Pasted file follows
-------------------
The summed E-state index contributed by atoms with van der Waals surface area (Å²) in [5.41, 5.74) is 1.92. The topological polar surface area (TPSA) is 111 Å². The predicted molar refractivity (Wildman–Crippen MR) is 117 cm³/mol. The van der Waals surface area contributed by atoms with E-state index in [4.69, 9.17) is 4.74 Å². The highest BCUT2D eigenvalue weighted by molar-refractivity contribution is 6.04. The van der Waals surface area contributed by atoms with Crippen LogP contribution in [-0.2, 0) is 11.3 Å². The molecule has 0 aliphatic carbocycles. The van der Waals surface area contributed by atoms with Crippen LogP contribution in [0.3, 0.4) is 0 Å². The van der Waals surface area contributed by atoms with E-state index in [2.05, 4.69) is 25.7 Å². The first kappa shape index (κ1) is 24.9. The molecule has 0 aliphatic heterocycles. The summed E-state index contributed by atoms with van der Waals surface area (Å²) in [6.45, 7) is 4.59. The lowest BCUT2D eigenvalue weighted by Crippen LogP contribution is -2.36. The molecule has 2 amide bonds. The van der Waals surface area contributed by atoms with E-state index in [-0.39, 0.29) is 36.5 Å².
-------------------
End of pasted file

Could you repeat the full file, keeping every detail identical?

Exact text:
The summed E-state index contributed by atoms with van der Waals surface area (Å²) in [5.41, 5.74) is 1.92. The topological polar surface area (TPSA) is 111 Å². The predicted molar refractivity (Wildman–Crippen MR) is 117 cm³/mol. The van der Waals surface area contributed by atoms with E-state index in [4.69, 9.17) is 4.74 Å². The highest BCUT2D eigenvalue weighted by molar-refractivity contribution is 6.04. The van der Waals surface area contributed by atoms with Crippen LogP contribution in [-0.2, 0) is 11.3 Å². The molecule has 0 aliphatic carbocycles. The van der Waals surface area contributed by atoms with Crippen LogP contribution in [0.3, 0.4) is 0 Å². The van der Waals surface area contributed by atoms with E-state index in [2.05, 4.69) is 25.7 Å². The first kappa shape index (κ1) is 24.9. The molecule has 0 aliphatic heterocycles. The summed E-state index contributed by atoms with van der Waals surface area (Å²) in [6.45, 7) is 4.59. The lowest BCUT2D eigenvalue weighted by Crippen LogP contribution is -2.36. The molecule has 2 amide bonds. The van der Waals surface area contributed by atoms with E-state index in [-0.39, 0.29) is 36.5 Å².